Ransomware attacks are making headlines across the country keeping federal law enforcement very busy.
“Every 11 seconds an American business is impacted by ransomware,” said Matthew DeSarno, special agent in charge of the Dallas FBI office.
Authorities are seeing more complaints to the FBI’s Internet Crime Complaint Center, also known as IC3.
“We have seen more than 100 different types of ransomware variants with scores of victims of each of those types,” DeSarno said.
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“The rise has been exponential,” said Lisa Plaggemier, the interim executive director at the National Cyber Security Alliance.
Plaggemier said the businesses being targeted may not have made cybersecurity a priority.
“So they're going after things like hospitals and school districts and universities and colleges,” she said.
What Is Ransomware?
Ransomware is when cybercriminals take over your computer system with a program that locks up your files and the only way to get it back is to pay.
“The criminals have essentially locked your information behind the door and you don't have the key. They're the ones that have the key," cyber security expert Alain Espinosa said.
"The bad guys wouldn't do it if nobody was paying the ransom. They would stop. They would give up because it's not fruitful for them,” Plaggemier said.
As the pandemic shut down businesses and schools in March 2020, hackers hit Fort Worth ISD with a ransomware program that targeted the district’s entire IT system.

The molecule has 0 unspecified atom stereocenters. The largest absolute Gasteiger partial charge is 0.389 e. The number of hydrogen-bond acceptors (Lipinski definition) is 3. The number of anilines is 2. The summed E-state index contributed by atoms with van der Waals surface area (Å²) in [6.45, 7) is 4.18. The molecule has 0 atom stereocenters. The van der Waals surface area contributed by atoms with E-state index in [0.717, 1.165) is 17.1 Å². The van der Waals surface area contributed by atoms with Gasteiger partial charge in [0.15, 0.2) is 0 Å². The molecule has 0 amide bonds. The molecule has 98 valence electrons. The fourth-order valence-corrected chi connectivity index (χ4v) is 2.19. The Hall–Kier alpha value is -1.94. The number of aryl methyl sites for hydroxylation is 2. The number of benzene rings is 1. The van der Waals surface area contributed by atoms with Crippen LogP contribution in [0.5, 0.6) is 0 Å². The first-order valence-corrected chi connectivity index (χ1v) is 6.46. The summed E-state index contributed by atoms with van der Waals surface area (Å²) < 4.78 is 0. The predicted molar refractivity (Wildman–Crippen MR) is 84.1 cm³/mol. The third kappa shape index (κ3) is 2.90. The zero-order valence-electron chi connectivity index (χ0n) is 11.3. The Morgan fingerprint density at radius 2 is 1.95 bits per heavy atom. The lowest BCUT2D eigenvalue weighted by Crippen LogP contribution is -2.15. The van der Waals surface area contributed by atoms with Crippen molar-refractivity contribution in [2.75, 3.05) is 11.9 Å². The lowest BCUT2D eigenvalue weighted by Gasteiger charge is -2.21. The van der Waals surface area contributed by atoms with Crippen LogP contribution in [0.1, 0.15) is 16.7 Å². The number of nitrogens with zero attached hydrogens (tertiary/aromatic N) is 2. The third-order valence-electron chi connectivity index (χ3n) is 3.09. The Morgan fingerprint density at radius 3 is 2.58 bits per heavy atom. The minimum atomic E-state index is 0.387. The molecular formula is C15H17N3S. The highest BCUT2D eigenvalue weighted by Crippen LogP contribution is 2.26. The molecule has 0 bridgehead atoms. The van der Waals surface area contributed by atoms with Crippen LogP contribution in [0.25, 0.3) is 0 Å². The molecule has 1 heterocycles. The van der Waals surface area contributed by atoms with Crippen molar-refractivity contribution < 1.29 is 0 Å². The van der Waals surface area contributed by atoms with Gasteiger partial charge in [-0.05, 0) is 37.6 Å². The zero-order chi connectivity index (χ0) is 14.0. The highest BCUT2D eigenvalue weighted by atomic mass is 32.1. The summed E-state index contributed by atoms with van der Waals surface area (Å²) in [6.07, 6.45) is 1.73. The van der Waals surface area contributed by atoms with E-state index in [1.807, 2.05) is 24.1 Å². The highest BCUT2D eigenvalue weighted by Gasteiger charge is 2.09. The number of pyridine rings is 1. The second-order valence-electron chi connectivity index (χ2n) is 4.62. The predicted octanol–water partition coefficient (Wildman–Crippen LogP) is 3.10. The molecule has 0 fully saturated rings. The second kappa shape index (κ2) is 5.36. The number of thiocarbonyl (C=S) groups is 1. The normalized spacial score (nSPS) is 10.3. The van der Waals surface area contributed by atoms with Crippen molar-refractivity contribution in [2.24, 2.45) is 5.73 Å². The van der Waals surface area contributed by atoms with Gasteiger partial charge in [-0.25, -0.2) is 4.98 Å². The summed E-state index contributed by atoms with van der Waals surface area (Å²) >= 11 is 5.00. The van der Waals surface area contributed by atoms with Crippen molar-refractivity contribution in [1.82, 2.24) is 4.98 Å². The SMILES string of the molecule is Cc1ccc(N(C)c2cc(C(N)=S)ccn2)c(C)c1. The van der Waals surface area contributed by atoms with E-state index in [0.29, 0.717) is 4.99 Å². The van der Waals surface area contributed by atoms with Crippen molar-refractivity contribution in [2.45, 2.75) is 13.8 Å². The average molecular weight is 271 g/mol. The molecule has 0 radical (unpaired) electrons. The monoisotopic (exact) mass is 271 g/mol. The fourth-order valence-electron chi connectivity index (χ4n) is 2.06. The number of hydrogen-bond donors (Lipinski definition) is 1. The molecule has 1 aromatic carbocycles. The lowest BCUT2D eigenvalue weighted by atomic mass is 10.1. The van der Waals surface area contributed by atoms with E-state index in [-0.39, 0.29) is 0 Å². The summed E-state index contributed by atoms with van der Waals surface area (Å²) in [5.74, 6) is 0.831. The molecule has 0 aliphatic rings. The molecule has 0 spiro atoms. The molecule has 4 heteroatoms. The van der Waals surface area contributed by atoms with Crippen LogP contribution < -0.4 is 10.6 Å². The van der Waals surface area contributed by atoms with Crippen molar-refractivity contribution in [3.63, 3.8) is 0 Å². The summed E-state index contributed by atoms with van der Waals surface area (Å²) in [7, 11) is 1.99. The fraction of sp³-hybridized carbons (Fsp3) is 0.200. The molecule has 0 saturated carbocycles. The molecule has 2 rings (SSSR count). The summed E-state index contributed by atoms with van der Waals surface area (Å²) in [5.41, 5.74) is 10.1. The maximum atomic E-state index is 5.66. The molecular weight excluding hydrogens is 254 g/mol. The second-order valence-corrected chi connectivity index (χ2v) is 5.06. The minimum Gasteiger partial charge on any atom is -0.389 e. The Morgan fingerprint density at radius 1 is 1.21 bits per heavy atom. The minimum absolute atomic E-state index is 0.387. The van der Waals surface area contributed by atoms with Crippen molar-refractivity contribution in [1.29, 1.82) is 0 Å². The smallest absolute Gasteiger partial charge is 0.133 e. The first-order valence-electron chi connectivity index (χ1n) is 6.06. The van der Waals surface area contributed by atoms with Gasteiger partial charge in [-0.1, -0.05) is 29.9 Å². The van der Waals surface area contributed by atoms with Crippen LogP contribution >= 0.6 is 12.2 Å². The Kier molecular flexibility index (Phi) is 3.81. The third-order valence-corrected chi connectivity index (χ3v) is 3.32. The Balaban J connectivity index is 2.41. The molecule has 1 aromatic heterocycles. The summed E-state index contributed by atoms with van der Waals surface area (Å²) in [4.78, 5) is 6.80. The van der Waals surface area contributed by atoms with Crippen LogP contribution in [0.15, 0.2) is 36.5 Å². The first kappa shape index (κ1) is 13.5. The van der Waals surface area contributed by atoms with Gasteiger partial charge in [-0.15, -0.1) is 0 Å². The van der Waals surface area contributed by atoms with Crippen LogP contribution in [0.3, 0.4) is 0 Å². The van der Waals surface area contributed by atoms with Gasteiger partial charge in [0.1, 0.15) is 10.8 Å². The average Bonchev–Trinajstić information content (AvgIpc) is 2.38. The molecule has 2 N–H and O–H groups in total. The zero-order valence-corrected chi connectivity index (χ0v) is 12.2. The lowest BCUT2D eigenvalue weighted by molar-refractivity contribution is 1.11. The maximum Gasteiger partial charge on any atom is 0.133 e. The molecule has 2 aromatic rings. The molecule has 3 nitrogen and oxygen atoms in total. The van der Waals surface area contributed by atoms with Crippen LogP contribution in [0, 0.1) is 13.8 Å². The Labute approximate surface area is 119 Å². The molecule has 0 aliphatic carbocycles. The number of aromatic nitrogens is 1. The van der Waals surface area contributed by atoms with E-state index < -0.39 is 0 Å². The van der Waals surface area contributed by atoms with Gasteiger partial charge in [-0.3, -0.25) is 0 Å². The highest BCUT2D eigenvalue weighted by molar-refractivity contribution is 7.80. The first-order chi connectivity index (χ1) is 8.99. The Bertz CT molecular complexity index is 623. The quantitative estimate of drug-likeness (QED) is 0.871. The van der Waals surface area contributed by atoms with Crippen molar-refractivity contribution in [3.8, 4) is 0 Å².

Earlier this year, the CEO of Colonial Pipeline testified before Congress that his company had no safeguards in place to prevent a ransomware attack.
That is something Plaggemier said companies should do.
“We just have to be prepared, just like we would run fire drills or active shooter training. Schools (and companies) should be having ransomware attack drills and should have a written plan,” she said.
How to Help Prevent Ransomware Attacks
Experts say ransomware attacks are defensible if there are solid backups in place.
“You go to your backup data and you might have a slight interruption in service to your school district, but you'll keep on going and you won't need to pay the ransom,” Plaggemier said.
“Our position on payment of ransoms is we discourage paying any ransoms. And there's a couple of reasons for that," DeSarno said. "Anyone who pays a ransom is enabling a criminal enterprise to continue to victimize others."
By paying you’re also letting the public and other cyber hackers know your system has been compromised.
“For us, it's important, just like any other ransom situation, like kidnapping for ransom or a terrorist hostage-taking. If we're not with the victims during the negotiations and collecting information about the victims during the time of the ransom discussions, then we are at a severe disadvantage,” DeSarno said.
All the cybersecurity experts said they’re seeing a lot of companies that still don’t have a solid plan in place for a potential cyberattack.
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